Nightbringer | The Arthurian Online Encyclopedia


Anthor, Anthors de Cors, Antor of Bonmaison, Anton, Antore, Antour, Arntor, Artus, Auctor, Entor, Hector

Arthur’s foster-father in the Post-Vulgate Merlin continuation and in Malory. In Robert de Boron’s Merlin and the Vulgate Merlin, he is called Antor. He was also the father of Arthur’s seneschal, Kay.

Merlin selected this

lord of fair livelihood in many parts in England and Wales,

whom he called

a passing through man and a faithful

to Uther Pendragon, to be Arthur’s foster father. Robert de Boron seems to have originated the character.

He was renowned as a wise man and accepted the task at Uther’s behest, for which Uther granted him great rewards ahead of time, Ector followed Merlin’s directions and gave Arthur to his wife for suckling, entrusting his own son, Kay, to a wetnurse. When Arthur was fifteen, Ector took him and his son Kay to London for a tournament at which Kay was to be knighted, with Arthur acting as his squire. When, having found that he had forgotten Kay’s sword, Arthur returned with the enchanted sword that had been placed in a stone to test who should become King of all England. Kay tried to claim credit for drawing the Sword from the Stone, Ector saw through the claim and made his son

swear upon a book how he came to that sword.

Modern romancers have presented us with the tale that Arthur was always aware he was not Ector’s true son and that he grew up believing himself a bastard and destined to a humbler lot in life than Kay. According to Malory, however, Arthur was completely surprised and dismayed when the incident of the Sword in the Stone prompted Sir Ector to reveal as much of the truth as he knew. (Apparently Ector himself did not know the full story of Arthur’s birth and parentage.)

Alas, said Arthur, my own dear father and brother, why kneel ye to me? ... Then Arthur made great dole when he understood that Sir Ector was not his father. Sir, said Ector unto Arthur, will ye be my good and gracious lord when ye are king? Else were I to blame, said Arthur, for ye are the man in the world that I am most beholden to, and my good lady and mother your wife, that as well as her own hath fostered me and kept ... God forbid I should fail you.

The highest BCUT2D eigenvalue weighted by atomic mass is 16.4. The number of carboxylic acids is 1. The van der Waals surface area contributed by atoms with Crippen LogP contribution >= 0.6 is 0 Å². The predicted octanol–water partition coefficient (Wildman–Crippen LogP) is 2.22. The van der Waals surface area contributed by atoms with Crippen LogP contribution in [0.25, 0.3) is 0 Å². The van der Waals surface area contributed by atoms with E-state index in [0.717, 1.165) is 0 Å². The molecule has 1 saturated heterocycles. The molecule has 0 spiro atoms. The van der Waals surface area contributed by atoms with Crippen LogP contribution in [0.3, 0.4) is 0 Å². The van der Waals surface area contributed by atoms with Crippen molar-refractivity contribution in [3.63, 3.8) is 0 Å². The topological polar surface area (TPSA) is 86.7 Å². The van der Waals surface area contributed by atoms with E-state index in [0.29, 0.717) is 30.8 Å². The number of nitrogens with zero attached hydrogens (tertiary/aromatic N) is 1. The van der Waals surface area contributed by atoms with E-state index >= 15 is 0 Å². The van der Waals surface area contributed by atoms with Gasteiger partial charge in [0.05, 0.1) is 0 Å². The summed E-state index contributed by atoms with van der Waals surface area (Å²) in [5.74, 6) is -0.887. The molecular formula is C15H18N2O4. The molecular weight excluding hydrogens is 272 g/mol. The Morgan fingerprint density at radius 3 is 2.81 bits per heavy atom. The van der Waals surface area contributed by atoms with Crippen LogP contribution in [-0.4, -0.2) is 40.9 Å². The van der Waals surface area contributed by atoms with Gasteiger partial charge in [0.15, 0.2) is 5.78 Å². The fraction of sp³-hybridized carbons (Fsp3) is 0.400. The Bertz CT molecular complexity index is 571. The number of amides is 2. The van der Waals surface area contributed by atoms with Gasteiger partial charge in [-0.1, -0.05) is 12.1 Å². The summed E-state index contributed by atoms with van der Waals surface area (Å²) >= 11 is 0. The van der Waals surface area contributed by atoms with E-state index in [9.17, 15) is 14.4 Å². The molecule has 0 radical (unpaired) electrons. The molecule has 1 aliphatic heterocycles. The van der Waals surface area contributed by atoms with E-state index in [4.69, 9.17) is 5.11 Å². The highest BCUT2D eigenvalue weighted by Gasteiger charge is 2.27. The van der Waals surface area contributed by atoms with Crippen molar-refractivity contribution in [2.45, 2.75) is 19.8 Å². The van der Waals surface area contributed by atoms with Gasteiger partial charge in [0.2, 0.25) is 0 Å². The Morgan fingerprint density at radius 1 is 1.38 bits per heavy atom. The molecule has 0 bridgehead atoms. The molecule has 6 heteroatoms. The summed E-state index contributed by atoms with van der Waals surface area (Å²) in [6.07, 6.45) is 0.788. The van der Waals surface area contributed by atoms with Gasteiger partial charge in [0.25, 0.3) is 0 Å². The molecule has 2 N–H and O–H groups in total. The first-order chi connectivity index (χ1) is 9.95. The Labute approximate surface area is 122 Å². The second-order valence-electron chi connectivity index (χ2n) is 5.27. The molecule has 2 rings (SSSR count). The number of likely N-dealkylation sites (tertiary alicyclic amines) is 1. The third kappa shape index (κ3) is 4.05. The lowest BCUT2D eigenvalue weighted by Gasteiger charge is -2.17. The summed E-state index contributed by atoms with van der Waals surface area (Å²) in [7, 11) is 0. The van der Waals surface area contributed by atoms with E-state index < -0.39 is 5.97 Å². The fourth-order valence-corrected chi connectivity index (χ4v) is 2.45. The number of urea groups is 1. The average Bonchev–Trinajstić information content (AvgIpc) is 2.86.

Ector asked of Arthur only that Kay be made seneschal of all Arthur’s lands, which the young King eagerly promised. I see no reason to belive from all this that Arthur occupied a lesser position in Ector’s household during his formative years than did Kay, except for a slight age difference, or to assume that Arthur did not fully expect to be made knight in his turn. Ector was clearly an ideal foster father. When Arthur became king, he assisted Arthur in the battle of Bedegraine against the rebelling kings, and in the war against the Saxons.

This Sir Ector must not be identified with Sir Ector de Maris, Lancelot’s brother. His character appears in the Post-Vulgate and Malory as Ector. J.D. Bruce suggests a possible corruption of Arthur, given the literary tradition of naming children after their foster fathers (cf. Gawain in De Ortu Waluuanii).

Sommer found in several MSS that Antor is consistently named Artus. He believe that Robert de Borron gave the same name “Arthur” to Arthus and his foster-father – Auctor, Arntor, Anthor – which are corruptions of Arthur (a form still seen in many French MMS). Tennyson gives him the name Anton.

Ector is sometimes associated with his own shield. The design of the shield can differ, but it often incorporates imagery related to his role as a guardian and mentor, such as a guiding star or a shield bearing the arms of King Arthur.

Ector is the Welsh form of the name Hector.

Post-Vulgate Suite du Merlin | 1230-1240
Le Morte Darthur | Sir Thomas Malory, 1469-1470